Historical Fiction

I’ve always had a passion for historical fiction. I read all of Jean Plaidy’s novels as a girl, also Norah Lofts, Anya Seton, Mary Stewart, and others. I’m still addicted. Now I enjoy Susan Holloway Scott, Elizabeth Chadwick, Alison Weir and Philippa Gregory, among others. I’ve recently finished reading Royal Affairs, by Leslie Carroll. Described as ‘A Lusty Romp Through the Extramarital Adventures that Rocked the British Monarchy.’ It’s non-fiction but great fun. Each section is quite short and dishes the dirt on such as Jane Shore, Katherine Swynford, and the ladies who entertained the various Kings through history from Henry II, including Henry VIII, Charles II, and the various Georges, to Wallis Simpson, and others from modern times. Carroll is American and has a lively, robust style with a wry sense of humour. I like the fact I can dip into it as I please.

A recent novel I’ve enjoyed is Wife to Charles II, Hilda Lewis. This was originally written in 1965 but still reads well. Lewis has a good narrative style and you really feel for Catherine of Braganza. She was sweet and naïve, excited at the prospect of marriage, but soon becomes hurt and bitter. Her misfortune was to fall in love with Charles, but not be able to produce the required heir, while his many mistresses produced a bevy of beautiful healthy babies.

Royal Harlot by Susan Holloway Scott is the story of Lady Castlemaine, mistress to Charles II. She was what my mother would have described as a trollop – no better than she should be – I love that phrase. Scott gets over her adventurous, greedy character very well, yet despite the fact she is completely amoral you nonetheless feel you’re on her side. Most entertaining and compulsively written in the first person.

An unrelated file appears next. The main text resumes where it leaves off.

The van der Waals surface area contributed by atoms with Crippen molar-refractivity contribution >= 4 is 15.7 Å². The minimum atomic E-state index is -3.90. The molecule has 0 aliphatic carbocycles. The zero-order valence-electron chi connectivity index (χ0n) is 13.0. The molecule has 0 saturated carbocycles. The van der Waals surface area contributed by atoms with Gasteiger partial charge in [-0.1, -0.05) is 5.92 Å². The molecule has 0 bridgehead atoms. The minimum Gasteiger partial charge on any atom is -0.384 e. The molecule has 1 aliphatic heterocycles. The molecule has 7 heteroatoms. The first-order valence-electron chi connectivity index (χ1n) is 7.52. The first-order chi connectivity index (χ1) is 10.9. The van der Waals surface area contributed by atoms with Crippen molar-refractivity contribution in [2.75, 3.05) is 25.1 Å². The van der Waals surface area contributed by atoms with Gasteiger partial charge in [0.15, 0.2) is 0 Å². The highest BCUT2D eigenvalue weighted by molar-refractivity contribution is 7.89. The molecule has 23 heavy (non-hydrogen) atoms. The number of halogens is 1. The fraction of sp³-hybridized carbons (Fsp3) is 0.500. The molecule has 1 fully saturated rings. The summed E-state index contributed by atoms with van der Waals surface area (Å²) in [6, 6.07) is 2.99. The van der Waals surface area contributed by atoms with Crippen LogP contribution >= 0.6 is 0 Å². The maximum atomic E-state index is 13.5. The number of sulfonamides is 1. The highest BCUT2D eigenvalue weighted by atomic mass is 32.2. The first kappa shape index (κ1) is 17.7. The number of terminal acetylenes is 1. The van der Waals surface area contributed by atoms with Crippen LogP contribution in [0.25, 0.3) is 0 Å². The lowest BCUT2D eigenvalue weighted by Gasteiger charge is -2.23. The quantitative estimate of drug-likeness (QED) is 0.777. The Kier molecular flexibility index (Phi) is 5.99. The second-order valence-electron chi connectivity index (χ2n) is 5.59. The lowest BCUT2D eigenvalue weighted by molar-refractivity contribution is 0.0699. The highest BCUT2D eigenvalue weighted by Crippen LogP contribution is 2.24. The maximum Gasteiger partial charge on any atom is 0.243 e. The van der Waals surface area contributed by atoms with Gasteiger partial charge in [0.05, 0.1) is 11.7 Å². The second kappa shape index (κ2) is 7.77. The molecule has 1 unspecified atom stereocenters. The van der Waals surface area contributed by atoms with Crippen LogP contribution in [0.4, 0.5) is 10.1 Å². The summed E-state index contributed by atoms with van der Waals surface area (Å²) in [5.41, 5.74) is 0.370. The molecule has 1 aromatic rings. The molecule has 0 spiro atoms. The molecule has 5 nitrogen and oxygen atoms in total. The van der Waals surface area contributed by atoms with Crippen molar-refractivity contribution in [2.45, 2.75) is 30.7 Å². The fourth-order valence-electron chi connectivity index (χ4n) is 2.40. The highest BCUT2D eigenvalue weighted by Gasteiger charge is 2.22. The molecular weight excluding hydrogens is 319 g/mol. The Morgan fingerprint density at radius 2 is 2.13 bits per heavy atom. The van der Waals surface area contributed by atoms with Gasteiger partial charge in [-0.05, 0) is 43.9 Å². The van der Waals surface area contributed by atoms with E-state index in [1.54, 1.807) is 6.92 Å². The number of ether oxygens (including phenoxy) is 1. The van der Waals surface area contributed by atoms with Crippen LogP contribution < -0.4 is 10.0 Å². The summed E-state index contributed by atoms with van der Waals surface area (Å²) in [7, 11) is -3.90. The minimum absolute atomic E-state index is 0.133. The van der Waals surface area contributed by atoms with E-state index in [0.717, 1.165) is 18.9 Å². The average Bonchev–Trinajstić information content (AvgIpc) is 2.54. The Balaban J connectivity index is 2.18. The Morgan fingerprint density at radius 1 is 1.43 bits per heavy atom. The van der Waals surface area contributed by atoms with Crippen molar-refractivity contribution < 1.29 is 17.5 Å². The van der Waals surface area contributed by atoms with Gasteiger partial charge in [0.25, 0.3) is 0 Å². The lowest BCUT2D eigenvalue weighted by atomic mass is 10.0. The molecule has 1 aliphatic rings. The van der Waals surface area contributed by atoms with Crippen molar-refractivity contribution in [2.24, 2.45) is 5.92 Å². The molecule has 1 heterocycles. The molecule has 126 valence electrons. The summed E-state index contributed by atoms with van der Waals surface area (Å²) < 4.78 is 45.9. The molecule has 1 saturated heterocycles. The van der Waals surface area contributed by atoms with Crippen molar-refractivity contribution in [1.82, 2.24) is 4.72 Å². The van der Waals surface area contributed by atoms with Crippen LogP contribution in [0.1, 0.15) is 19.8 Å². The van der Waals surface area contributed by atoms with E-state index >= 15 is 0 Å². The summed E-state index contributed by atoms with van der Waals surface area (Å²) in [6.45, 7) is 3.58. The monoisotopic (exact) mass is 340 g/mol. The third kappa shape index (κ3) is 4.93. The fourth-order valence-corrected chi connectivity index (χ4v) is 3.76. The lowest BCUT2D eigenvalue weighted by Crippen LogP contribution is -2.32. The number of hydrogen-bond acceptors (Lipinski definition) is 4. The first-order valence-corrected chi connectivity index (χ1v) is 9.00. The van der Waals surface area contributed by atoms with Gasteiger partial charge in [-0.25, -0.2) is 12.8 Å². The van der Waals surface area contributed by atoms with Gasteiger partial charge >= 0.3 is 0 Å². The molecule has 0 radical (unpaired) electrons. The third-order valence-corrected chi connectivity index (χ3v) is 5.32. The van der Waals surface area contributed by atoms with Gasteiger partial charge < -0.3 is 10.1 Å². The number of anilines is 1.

I can heartily recommend all three.


Visit to Nérac

While undertaking the research for Hostage Queen, I couldn’t resist paying a visit to Nérac, a beautiful little town in South West France. We saw the long gallery, all that is left of this once fine palace. Inside it was all stone walls and achingly cold, but then it was early in the year.

There’s a model of the palace as it was in Margot’s day, and portraits of Henry on the walls. Portraits of his various mistresses too, including la Belle Corisande, Gabrielle, and others. Something of a rake, he was nevertheless loved by the French people when he took the crown as Henry IV, and proved to be a good king.

The town itself is delightful, small and pretty. The houses with their honey stone walls and red roofs are delightful, and from the point of view of the modern tourist there is an excellent selection of small hotels and excellent restaurants. There are also several delicious chocolate shops. Breakfast at the patisserie was a particular treat as we could watch the baker making his baguettes with their pointed ends while sipping our café and nibbling our croissants.

We enjoyed exploring the streets, viewing his statue, and walking in the Queen’s garden, where Margot herself must have strolled. Perhaps she bathed in the river that runs beside it. There’s a small bath house, probably built after her day.

We explored the surrounding countryside which seems to comprise mile upon mile of forest, punctuated by delicious little villages. Henry loved hunting, and it was easy to imagine him riding out across country, perhaps with Margot racing along beside him. A delightful part of south-west France I can highly recommend for a visit.